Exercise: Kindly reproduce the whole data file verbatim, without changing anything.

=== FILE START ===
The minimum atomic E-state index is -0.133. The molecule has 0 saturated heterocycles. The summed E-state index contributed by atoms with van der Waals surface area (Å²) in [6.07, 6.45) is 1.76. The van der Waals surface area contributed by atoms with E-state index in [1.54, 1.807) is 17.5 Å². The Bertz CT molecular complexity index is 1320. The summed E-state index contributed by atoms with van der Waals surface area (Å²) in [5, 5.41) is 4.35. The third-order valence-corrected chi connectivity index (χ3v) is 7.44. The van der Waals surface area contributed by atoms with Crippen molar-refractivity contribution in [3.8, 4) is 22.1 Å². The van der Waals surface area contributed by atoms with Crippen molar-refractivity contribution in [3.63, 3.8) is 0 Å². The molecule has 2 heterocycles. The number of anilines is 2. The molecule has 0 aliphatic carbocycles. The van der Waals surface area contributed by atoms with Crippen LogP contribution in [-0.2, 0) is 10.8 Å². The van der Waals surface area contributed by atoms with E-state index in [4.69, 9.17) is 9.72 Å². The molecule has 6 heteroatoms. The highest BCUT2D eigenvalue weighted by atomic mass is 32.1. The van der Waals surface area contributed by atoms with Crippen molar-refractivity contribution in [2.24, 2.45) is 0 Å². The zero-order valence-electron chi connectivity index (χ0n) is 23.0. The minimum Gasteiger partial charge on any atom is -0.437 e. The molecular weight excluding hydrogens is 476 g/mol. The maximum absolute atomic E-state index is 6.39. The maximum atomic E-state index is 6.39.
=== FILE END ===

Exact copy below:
The minimum atomic E-state index is -0.133. The molecule has 0 saturated heterocycles. The summed E-state index contributed by atoms with van der Waals surface area (Å²) in [6.07, 6.45) is 1.76. The van der Waals surface area contributed by atoms with E-state index in [1.54, 1.807) is 17.5 Å². The Bertz CT molecular complexity index is 1320. The summed E-state index contributed by atoms with van der Waals surface area (Å²) in [5, 5.41) is 4.35. The third-order valence-corrected chi connectivity index (χ3v) is 7.44. The van der Waals surface area contributed by atoms with Crippen molar-refractivity contribution in [3.8, 4) is 22.1 Å². The van der Waals surface area contributed by atoms with Crippen molar-refractivity contribution in [3.63, 3.8) is 0 Å². The molecule has 2 heterocycles. The number of anilines is 2. The molecule has 0 aliphatic carbocycles. The van der Waals surface area contributed by atoms with Crippen LogP contribution in [-0.2, 0) is 10.8 Å². The van der Waals surface area contributed by atoms with E-state index in [4.69, 9.17) is 9.72 Å². The molecule has 6 heteroatoms. The highest BCUT2D eigenvalue weighted by atomic mass is 32.1. The van der Waals surface area contributed by atoms with Crippen molar-refractivity contribution in [2.24, 2.45) is 0 Å². The zero-order valence-electron chi connectivity index (χ0n) is 23.0. The minimum Gasteiger partial charge on any atom is -0.437 e. The molecular weight excluding hydrogens is 476 g/mol. The maximum absolute atomic E-state index is 6.39. The maximum atomic E-state index is 6.39.